Reforms take centre stage at education summit

Educational reforms may be the most valuable investment a country can make in a rapidly changing world, said experts at the first annual Transforming Education Summit (TES) being held at Emirates Palace.

By Aisha Tariq

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Published: Thu 10 May 2012, 12:17 AM

Last updated: Tue 7 Apr 2015, 11:55 AM

Hosted by the Abu Dhabi Education Council (Adec), the two-day event started on Tuesday under the patronage of General Shaikh Mohammed bin Zayed Al Nahyan, Crown Prince of Abu Dhabi and Deputy Supreme Commander of UAE Armed Forces, has drawn leading international figures from numerous sectors, including academia, government and business, to discuss how education can be improved and extended throughout the world.

The official opening of the event was attended by Shaikh Hamed bin Zayed Al Nahyan, Chief of Abu Dhabi Crown Prince’s Court, 200 prominent experts and decision makers from 30 countries as well as 40 speakers from around the world.

Former British Prime Minister Gordon Brown, a vocal advocate for the development of a Global Fund for Education, addressed the summit on the first day of sessions. “What will distinguish nations in the future is not simply the ownership of resources,” said Brown, echoing a common theme among the summit’s speakers.

“What will distinguish a country in the future is the quality of its people, the potential and talent that is brought out by the education system in the people of that country.”

The event focuses on the practical implementation of education reform—on “how” to transform, rather than “what” to transform, according to Adec Director-General Mugheer Al Khaili.

“We tried to make this conference different from others. Today books, theory are everywhere, but we want to know where it is successful,” he explained. The summit includes interactive sessions in which delegates are seated by sector, such as government or education, and present collective questions and suggestions to the group.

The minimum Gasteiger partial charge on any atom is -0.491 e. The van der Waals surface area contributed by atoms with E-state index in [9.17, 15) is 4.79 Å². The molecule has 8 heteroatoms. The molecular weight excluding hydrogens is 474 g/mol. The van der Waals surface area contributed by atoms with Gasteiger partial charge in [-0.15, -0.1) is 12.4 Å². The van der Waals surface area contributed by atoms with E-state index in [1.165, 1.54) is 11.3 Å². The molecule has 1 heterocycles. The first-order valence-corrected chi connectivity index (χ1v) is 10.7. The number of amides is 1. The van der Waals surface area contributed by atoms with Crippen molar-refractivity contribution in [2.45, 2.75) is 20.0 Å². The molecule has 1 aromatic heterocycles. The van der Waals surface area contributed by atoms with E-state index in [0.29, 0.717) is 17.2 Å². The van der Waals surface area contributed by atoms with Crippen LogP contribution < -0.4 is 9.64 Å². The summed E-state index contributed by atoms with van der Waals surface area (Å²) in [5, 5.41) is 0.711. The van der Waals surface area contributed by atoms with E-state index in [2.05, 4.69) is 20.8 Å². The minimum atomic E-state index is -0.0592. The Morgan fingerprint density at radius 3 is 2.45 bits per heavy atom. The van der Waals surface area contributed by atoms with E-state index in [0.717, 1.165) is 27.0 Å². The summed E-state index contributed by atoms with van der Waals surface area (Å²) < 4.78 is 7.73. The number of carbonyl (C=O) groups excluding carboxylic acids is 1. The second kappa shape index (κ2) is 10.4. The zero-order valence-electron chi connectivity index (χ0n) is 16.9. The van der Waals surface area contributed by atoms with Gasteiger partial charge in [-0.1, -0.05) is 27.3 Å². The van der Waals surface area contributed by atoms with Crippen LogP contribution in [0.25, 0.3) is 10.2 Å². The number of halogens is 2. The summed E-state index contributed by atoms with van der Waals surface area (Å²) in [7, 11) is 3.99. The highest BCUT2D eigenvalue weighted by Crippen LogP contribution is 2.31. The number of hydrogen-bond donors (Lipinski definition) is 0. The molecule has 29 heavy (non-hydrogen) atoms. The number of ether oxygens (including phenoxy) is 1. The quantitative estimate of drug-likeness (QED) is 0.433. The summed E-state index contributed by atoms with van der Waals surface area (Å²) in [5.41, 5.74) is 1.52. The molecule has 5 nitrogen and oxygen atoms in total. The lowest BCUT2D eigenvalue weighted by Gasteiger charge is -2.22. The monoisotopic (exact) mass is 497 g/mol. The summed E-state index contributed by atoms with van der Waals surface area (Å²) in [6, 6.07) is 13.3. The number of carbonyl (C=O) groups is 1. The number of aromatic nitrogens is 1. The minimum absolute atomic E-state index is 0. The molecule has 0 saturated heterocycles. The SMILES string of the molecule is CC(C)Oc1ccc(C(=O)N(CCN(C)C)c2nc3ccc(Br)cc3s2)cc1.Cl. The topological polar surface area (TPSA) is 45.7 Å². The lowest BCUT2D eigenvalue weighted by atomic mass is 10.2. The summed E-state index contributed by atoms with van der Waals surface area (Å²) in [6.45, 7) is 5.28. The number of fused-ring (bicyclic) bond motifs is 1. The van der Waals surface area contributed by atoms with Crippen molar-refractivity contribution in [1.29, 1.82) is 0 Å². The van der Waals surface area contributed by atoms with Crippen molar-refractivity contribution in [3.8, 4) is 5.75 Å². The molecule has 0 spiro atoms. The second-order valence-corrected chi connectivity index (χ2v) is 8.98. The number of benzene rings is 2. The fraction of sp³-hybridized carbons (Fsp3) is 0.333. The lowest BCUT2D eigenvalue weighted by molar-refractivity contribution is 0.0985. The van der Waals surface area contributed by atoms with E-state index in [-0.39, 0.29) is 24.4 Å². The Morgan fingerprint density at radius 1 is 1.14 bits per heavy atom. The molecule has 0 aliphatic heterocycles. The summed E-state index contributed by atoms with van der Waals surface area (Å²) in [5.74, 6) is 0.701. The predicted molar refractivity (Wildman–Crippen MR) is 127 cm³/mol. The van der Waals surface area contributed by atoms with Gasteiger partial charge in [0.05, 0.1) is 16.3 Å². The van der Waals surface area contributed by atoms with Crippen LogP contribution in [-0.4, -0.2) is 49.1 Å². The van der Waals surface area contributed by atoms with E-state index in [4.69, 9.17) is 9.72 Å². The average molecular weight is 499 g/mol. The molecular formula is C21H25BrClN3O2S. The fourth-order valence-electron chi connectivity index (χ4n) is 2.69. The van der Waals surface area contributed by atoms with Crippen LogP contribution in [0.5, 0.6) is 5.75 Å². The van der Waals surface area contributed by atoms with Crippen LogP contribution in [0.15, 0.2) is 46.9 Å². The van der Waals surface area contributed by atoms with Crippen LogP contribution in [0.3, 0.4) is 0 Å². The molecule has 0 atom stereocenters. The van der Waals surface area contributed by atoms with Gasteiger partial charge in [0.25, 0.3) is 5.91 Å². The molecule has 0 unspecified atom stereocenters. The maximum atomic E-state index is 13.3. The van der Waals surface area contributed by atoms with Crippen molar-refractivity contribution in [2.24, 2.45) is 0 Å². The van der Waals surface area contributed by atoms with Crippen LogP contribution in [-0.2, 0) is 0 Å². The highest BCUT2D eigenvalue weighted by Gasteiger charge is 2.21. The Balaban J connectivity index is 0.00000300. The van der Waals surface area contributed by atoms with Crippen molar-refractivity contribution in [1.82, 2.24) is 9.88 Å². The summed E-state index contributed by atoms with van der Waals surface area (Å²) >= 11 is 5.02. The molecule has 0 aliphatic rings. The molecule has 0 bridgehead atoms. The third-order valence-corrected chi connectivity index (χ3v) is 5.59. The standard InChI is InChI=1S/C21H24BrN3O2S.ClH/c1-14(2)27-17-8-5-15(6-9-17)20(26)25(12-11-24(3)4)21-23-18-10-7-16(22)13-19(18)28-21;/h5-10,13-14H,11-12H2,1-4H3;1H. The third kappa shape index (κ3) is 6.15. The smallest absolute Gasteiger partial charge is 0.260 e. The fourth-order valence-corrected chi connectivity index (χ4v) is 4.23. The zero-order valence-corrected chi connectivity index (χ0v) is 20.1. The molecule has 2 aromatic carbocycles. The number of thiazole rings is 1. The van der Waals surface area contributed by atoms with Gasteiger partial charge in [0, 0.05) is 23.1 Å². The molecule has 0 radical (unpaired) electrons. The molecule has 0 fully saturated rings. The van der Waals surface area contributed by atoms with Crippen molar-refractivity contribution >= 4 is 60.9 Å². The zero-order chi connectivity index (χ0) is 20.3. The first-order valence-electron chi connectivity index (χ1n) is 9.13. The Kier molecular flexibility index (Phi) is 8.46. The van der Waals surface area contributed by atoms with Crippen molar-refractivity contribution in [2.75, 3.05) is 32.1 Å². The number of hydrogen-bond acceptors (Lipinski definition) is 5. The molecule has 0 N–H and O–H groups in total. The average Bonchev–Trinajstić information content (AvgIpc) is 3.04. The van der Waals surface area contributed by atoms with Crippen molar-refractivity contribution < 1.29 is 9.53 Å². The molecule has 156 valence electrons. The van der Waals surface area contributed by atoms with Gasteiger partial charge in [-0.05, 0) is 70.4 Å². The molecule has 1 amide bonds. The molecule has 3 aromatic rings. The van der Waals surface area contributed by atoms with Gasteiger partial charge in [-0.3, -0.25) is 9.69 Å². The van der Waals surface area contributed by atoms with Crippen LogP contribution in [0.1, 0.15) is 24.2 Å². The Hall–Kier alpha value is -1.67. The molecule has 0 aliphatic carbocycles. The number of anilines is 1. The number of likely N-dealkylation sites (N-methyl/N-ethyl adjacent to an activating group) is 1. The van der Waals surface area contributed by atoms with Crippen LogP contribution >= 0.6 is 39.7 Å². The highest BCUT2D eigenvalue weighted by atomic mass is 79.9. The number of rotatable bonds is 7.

“We will create a community,” pledged Al Khaili, referring to TES working groups that will continue to meet after the event and follow up on its findings and proposals.

In his keynote speech, Brown summed up his model for educational improvement in four recommendations: “Focus on the quality of teachers. Focus on school leadership and make sure you have the best head teachers in schools, colleges and universities. Focus on the creativity in the curriculum so that we are focused on how people think and not just what they think. And focus on how new technology changes the role of education.”

The British former premier placed special emphasis on the impact of teachers, noting that an effective instructor could improve or detract from students’ performance by up to 50 per cent.

Andy Hargreave, a renowned American researcher and author on education reforms, also identified teacher quality as the driving factor in transforming education, outweighing changes in curriculum, technology or accountability.

A key obstacle to improving education, according to Hargreave, comes from teachers’ lack of status. “The mammoth in the room that nobody will mention is that teacher quality does depend on some level on teacher pay.

We will not have quality teachers unless we take bad pay off the table,” he said, arguing that wealthy nations should have the vision to redirect resources to invest in their professional capital.

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